DEATH IN THE SNOW—A Colorado minister and his two daughters were swept to their death by a snowslide this month. The Rev. Marvin Hudson, a Congregational minister and teacher at the Silverton, Colorado, high school, had stopped his car along Red Mountain Pass to fasten tire chains. A snow plow stood nearby, its driver watching helplessly, as the avalanche struck. Hudson and his daughters were en route to Sunday morning church services.

PROTESTANT PANORAMA—The second in a series of theological talks between Lutheran and Reformed representatives was described as “constructive and promising.” Closed-door conversations in Chicago served to clarify issues “revealing significant areas of agreement and also pointing up differences in position regarding which further study will be required,” according to a statement released by participants.

A steering committee embracing Episcopalians, Presbyterians, Methodists, and members of the United Church of Christ is laying the groundwork for a new church-related, four-year liberal arts college on the Hawaiian island of Oahu. Planners of the $6,000,000 school hope to see classes meeting by 1965.

Arrival of the first Protestant missionary on the island of Tahiti 100 years ago was commemorated with a series of celebrations. It was in February, 1863, that Pastor Thomas Arbousset of the Paris Mission landed at Papeete at the request of the legislative assembly of Tahiti made to Emperor Napoleon III. Today about 70 per cent of the population of French Polynesia are said to be Protestants.

Congregations of the Lutheran Church—Missouri Synod have ratified a constitutional amendment providing for biennial, instead of triennial, General Conventions.

Disciples Board of Higher Education will probe “new standards and procedures” for distributing church funds among its universities, colleges, and seminaries.

MISCELLANY—Mrs. Sara Bartholomae, who recently won a 4.5-million-dollar divorce settlement, says she will build a one-million-dollar Mercury Space Capsule Chapel in tribute to Astronaut John Glenn, Jr. The shrine would overlook Brea Canyon, 30 miles east of Los Angeles.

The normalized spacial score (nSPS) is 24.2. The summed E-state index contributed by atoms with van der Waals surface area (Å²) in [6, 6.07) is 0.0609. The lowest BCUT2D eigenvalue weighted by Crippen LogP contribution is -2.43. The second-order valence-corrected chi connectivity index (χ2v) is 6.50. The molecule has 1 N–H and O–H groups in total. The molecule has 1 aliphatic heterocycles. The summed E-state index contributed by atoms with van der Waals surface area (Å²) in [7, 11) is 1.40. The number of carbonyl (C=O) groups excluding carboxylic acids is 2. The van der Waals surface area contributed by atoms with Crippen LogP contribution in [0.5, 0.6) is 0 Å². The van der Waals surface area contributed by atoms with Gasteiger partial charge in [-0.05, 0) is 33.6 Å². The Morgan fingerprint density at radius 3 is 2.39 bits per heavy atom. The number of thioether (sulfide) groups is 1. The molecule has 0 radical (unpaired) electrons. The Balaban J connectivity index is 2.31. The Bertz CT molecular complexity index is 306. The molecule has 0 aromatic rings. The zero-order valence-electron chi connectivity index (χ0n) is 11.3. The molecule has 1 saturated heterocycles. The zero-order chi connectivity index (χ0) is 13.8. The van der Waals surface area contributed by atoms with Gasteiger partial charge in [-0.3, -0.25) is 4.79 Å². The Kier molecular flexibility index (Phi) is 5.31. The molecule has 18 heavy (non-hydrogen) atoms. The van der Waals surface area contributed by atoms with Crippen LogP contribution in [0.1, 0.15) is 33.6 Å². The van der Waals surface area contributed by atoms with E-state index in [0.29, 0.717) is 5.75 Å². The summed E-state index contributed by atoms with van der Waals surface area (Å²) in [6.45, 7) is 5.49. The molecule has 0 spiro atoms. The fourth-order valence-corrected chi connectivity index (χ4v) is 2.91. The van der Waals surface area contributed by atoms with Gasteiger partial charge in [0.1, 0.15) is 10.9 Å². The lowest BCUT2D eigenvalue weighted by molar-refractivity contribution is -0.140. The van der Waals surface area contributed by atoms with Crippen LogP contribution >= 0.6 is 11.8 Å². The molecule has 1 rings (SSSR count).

President Kennedy became the 31st U. S. Chief Executive to visit St. John’s Episcopal Church, thus preserving its tradition as the “Church of the Presidents” which dates back to 1816 when it was built. Kennedy’s visit this month came on the Sunday on which the church’s new rector, the Rev. John C. Harper, was installed. He signed a historic prayer book used in the President’s pew but did not stay for the service.

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Roman Catholic bishops in West Germany strongly criticized a German play that portrays the late Pope Pius XII as having failed to denounce Nazi crimes against Jews. They said that the drama entitled Der Stellvertreter (The Vicar of Christ), written by Rolf Hochhuth, 31-year-old Protestant, misrepresented the work of Pius XII and debased his memory.

British and Foreign Bible Society won Spanish governmental approval to resume operations in Spain. Activities had been suspended since 1956. A government announcement said Enrique Cardinal Ply y Deniel, primate of Spain, had notified the Spanish Foreign Ministry that the Spanish metropolitans had given their approval for the society to operate again.

Awards “in recognition of total design including special design features” were presented to four churches during this month’s National Conference on Church Architecture in Seattle. Winners are Newport United Presbyterian Church, Bellevue, Washington; St. Patrick’s Catholic Church, Oklahoma City, Oklahoma; Greek Orthodox Church, Belmont, California; and Broadmore Community Church, Colorado Springs, Colorado.

A fire in downtown Macon, Georgia, swept through the abandoned campus of historic Old Wesleyan College. Buildings had been readied for demolition following sale of the property to the federal government for a post office. The new school is now located about five miles away.